Saturday, January 5, 2019

Christian Bale's VICE

He's a fascinating actor. He's an Oscar-winner. If any actor should put out an exercise and weight loss book like Jane Fonda did, Christian Bale should. He has dropped and gained serious amounts of weight for film roles more than once.  Oscar voters are greatly impressed with weight loss and gain for one's film art.  Look at the Oscar nominations given to Robert De Niro for RAGING BULL, Tom Hanks for CAST AWAY and Matthew McConaughey for THE DALLAS BUYERS CLUB. Bale packed on about 40 pounds to play former Vice President Dick Cheney in VICE directed and written by Adam McKay,  It's a good but not great movie that holds your interest mainly because you can't take your eyes off Christian Bale's Dick.  The actor's transformation and commitment to character is amazing. This is the same British-American actor we saw as Batman in BATMAN BEGINS and THE DARK KNIGHT as the yuppie AMERICAN PSYCHO and as the crack addict ex-boxer who cleans up in THE FIGHTER (Bale's Best Supporting Actor Oscar victory role). We shall see if bulking up brings Christian Bale another Oscar nomination.
Because I vote in the SAG (Screen Actors Guild) Awards, I had to see VICE.  Otherwise, I probably would've put off viewing it for some weeks even though the cast is filled with actors I like.  But the movie focuses on two political men I have no interest in ever seeing again -- Dick Cheney and Donald Rumsfeld.  Steve Carell plays Rumsfeld.  Here's Bale before (right) and during production (left).
Adam McKay has a great touch for making movies that show the light and dark of male bonding.  You wait to see if the men will grow up and get it together to do the right thing in their jobs.  You see that in his comedies, ANCHORMAN: THE LEGEND OF RON BURGUNDY and TALLADEGA NIGHTS: THE BALLAD OF RICKY BOBBY and you see that in the drama in which Wall Street men bond to warn us of greedy corporate weasels in THE BIG SHORT, Adam McKay's film about the subprime home loan crisis of 2008.

In VICE, we see male bonding in the White House. Also, we see that when mediocrity mixed with white privilege and toxic masculinity is given extreme power, that makes for a political shit-show that will affect all our lives.  The story starts in Casper, Wyoming in 1963. (The same year and in the same territory where two young ranch hands named Ennis Del Mar and Jack Twist will meet, work together and fall in love on BROKEBACK MOUNTAIN.) The opening scene is rowdy. Men getting loud with dice, money and liquor in a saloon.  Then we follow a car driving too fast down a highway with a man pulled over for being drunk behind the wheel. That man is young Dick Cheney.  He's the same man who will be drunk with power in the White House and giving orders on September 11th after one of most horrible, deadly events in American history.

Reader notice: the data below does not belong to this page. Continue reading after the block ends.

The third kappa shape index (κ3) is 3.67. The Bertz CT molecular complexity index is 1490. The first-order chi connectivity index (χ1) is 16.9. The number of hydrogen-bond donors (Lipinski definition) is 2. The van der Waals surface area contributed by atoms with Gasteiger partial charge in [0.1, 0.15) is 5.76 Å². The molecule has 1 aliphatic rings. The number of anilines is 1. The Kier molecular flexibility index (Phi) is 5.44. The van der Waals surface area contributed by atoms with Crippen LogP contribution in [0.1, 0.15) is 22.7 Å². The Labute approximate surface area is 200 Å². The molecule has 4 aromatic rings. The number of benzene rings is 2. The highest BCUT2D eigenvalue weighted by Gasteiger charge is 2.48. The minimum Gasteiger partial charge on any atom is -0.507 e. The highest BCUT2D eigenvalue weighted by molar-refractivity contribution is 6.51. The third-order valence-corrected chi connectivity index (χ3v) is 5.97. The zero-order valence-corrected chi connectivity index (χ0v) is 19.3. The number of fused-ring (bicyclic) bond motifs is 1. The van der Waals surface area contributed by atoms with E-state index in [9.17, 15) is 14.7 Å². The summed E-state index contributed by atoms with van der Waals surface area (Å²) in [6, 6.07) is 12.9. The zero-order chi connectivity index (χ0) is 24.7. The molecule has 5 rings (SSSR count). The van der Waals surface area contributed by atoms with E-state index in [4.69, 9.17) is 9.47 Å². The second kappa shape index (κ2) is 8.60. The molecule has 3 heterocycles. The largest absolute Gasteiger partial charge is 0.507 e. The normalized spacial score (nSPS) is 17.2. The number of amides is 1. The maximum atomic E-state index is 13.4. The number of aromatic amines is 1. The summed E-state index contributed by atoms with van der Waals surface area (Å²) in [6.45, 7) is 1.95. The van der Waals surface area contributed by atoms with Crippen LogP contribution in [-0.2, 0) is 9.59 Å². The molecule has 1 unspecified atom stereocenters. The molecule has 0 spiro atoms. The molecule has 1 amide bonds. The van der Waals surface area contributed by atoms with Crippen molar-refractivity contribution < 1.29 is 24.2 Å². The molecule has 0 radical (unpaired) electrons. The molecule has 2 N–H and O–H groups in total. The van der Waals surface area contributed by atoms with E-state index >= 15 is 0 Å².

Amy Adams delivers another excellent performance. We saw her with Christian Bale in THE FIGHTER and AMERICAN HUSTLE. Here, she brings her character actress skills to the role of Lynne Cheney. Early in the marriage when he was behaving like an over-aged frat boy, Lynne laid down the law for him to get it together. She was as focused on power and money as a white shark on a stray seal. She elevates Dick from catfish to fellow shark. Lynne cares more about her husband getting power than she does about race/gender equality in American. And they have a lesbian daughter.  In a surprising bit of casting that paid off, Tyler Perry plays Colin Powell and he's quite good. The always dependable Sam Rockwell stars as George W. Bush, the man who chose the monotoned bureaucrat in the White House boys club as his running mate.
There is humor in this film but there are also moments that give you a sick feeling in the gut.  For instance, the scene where the new Dick Cheney guy chats with Donald Rumsfeld while President Richard Nixon is behind closed doors in a meeting. The Vietnam War rages on.  Rumsfeld casually mentions that, in their office, is the power to drop bombs and kill thousands.  You can't help but think of the thousands we lost when we were attacked on September 11th during Cheney's vice-presidency.

For as good as the acting is, the lead character is never someone you can care about. Dick Cheney comes across as a man at war with the world around him. He even seems at war with his own body. He's like Tin Man in THE WIZARD OF OZ, hollow inside but when he gets a heart, it rejects him.  He seems to be heartless -- even after he accidentally shoots a buddy in the face with birdshot pellets during a hunting trip. The buddy recovered. Your jaw drops at the changes made under the Cheney administration that laid some groundwork for where we are now.  In a way, VICE is a cautionary tale that came too late.

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